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Right, I have a very simple circuit that I aim to use as a delay circuit, everything was going fine until I started to over think it all and now I have totally confused myself and it is slightly embarrassing.

This is my circuit:

schematic

simulate this circuit – Schematic created using CircuitLab

As you can see, nice and simple. I know the time constant of the capacitor is RC to reach 63% of the voltage, but my issue is what is the voltage that it is reaching 63% of? I initially thought the 2V supply (capped at 1V though) that I am using at R2, but then it would charge to 1V in less than RC (not what I want).

I take the time constant as \$1M\Omega \times 1 \mu F = 1\$s but would that be the time to charge to 63% of 2V (but cap out at 1V) or 63% 1V (i.e. take 5 times longer to get to 1V)?

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    \$\begingroup\$ If you removed the capacitor from your circuit what would be the (maximum) voltage you could get at the junction of R1 & R2? \$\endgroup\$ – JIm Dearden Apr 27 '15 at 13:31
  • \$\begingroup\$ @JImDearden As mentioned, 1V \$\endgroup\$ – MrPhooky Apr 27 '15 at 13:31
  • \$\begingroup\$ and 63% of 2V is? \$\endgroup\$ – JIm Dearden Apr 27 '15 at 13:35
  • \$\begingroup\$ 2V across 2 series 1Mohm resistors produces 1V and this is equivalent to having a 1V supply in series with two parallel 1Mohm resistors OR a 1V supply in series with 500kohm \$\endgroup\$ – Andy aka Apr 27 '15 at 13:39
  • \$\begingroup\$ @JImDearden 1.26V... Are you being purposefully patronizing? \$\endgroup\$ – MrPhooky Apr 27 '15 at 13:44
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Well... Let's calculate it using Laplace transform.

$$ T(s)=\frac{\frac{\frac{1}{sC}\cdot R_{2}}{\frac{1}{sC}+ R_{2}}}{\frac{\frac{1}{sC}\cdot R_{2}}{\frac{1}{sC}+ R_{2}}+R_{1}}=\frac{R_{2}}{R_{1}+R_{2}+sC\cdot R_{1}R_{2}}=\frac{R_{2}}{R_{1}+R_{2}}\cdot \frac{1}{1+sC\cdot \frac{R_{1}R_{2}}{R_{1}+R_{2}}} $$ You can see, that we have a resistor divider and RC filter with time constant equal:

$$ \tau = C\cdot \frac{R_{1}R_{2}}{R_{1}+R_{2}}=0.5s $$

So in 0.5s time, you will have a 0.63% of input voltage multiplied by resistor divider - 2V * 0.5 * 63% = 0.63V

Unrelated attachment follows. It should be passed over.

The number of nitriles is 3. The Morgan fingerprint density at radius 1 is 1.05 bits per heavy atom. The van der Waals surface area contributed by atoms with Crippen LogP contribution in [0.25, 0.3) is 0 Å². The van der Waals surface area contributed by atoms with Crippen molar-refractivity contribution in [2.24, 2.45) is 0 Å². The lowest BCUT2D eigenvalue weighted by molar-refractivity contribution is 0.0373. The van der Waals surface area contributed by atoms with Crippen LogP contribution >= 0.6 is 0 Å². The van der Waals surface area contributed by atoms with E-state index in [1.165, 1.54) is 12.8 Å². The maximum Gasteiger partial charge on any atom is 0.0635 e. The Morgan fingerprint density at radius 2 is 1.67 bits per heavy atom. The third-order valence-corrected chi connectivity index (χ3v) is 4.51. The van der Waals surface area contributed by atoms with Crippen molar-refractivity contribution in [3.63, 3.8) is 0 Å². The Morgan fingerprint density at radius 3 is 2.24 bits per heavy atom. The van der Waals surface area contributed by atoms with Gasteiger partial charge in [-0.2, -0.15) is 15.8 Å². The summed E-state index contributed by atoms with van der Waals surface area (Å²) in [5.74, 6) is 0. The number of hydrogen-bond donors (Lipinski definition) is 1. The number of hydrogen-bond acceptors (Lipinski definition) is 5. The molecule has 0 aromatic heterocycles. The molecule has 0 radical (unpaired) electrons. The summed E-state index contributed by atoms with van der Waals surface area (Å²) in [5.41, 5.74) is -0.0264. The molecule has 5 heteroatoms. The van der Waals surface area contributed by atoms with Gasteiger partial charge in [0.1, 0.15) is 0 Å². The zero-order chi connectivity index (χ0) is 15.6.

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Continuing from where @przeski left off, I was curious to see what the transient response of Vout would look like. The following code was written:

t = 0:0.001:100;
Vin = 2;
R1 = 1e6;
R2 = 1e6;
C = 1e-6;

den = R1+R2+(j*(R1*R2*C*2*pi)./t);
Vout = (Vin*R2)./den;
Vout = abs(Vout);
y = 0.63.*(t>0);
plot(t,Vout);
hold on;
plot(t,y);

The output resulted in the following response:

enter image description here

To answer your question yes it is 63 % of 1V this is as a result of the voltage divider present.

An interesting finding.

I know we shouldn't pose questions in the answers section, but i noticed this in my results.

Looking the the graph we can see that the 63% of the steady state value is achieved at 2.54 sec.

I continued to solve the equation given by:

$$ \frac{V_{in}R_{2}}{(R_{1}R_{2})+jR_{1}R_{2}\omega C} $$

This was obtained by applying the voltage divider rule treating the capacitor as a reactance.

$$ 0.63 = \left |\frac{V_{in}R_{2}}{(R_{1}R_{2})+jR_{1}R_{2}\omega C} \right | $$

$$ 0.63 = \frac{V_{in}R_{2}}{\sqrt{(R_{1}R_{2})^{2}+(R_{1}R_{2}\omega C)^{2}}} $$

$$ 0.63 = \frac{2\times 10^{6}}{\sqrt{(2\times 10^{6})^{2}+\frac{(2\times\pi \times10^{6} )^{2}}{t}}} $$

Solving for t we obtain 2.5485 seconds.

The Question is, is this the time constant, 2.5485sec?

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You are right ,the time constant is t=RC=1000000ohms*0,000001F=1second.
Your supply voltage is 2V,so that's the voltage the capacitor will have when it's fully charged;every capacitor will reach 63% of the supply voltage in one time constant.These are confirmed by this site:http://www.electronics-tutorials.ws/rc/rc_1.html

In conclusion,after one second,the capacitor will have 1,26 volts across it.

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